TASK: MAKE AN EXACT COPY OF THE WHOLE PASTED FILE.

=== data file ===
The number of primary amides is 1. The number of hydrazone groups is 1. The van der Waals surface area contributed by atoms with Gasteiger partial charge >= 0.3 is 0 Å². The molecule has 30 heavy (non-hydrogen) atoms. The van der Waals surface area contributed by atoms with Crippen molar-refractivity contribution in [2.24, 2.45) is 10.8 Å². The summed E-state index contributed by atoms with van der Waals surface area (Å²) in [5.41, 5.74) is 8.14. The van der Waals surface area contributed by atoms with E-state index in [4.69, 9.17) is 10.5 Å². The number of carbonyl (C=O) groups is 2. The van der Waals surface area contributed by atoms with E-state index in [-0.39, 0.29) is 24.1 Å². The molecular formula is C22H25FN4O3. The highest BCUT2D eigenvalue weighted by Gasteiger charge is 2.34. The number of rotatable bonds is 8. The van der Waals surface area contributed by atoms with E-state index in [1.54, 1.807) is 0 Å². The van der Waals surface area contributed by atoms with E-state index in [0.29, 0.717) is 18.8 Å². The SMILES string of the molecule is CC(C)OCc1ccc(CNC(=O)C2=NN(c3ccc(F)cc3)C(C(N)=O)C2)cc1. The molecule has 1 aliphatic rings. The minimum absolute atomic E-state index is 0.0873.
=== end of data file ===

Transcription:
The number of primary amides is 1. The number of hydrazone groups is 1. The van der Waals surface area contributed by atoms with Gasteiger partial charge >= 0.3 is 0 Å². The molecule has 30 heavy (non-hydrogen) atoms. The van der Waals surface area contributed by atoms with Crippen molar-refractivity contribution in [2.24, 2.45) is 10.8 Å². The summed E-state index contributed by atoms with van der Waals surface area (Å²) in [5.41, 5.74) is 8.14. The van der Waals surface area contributed by atoms with E-state index in [4.69, 9.17) is 10.5 Å². The number of carbonyl (C=O) groups is 2. The van der Waals surface area contributed by atoms with E-state index in [-0.39, 0.29) is 24.1 Å². The molecular formula is C22H25FN4O3. The highest BCUT2D eigenvalue weighted by Gasteiger charge is 2.34. The number of rotatable bonds is 8. The van der Waals surface area contributed by atoms with E-state index in [1.54, 1.807) is 0 Å². The van der Waals surface area contributed by atoms with E-state index in [0.29, 0.717) is 18.8 Å². The SMILES string of the molecule is CC(C)OCc1ccc(CNC(=O)C2=NN(c3ccc(F)cc3)C(C(N)=O)C2)cc1. The molecule has 1 aliphatic rings. The minimum absolute atomic E-state index is 0.0873.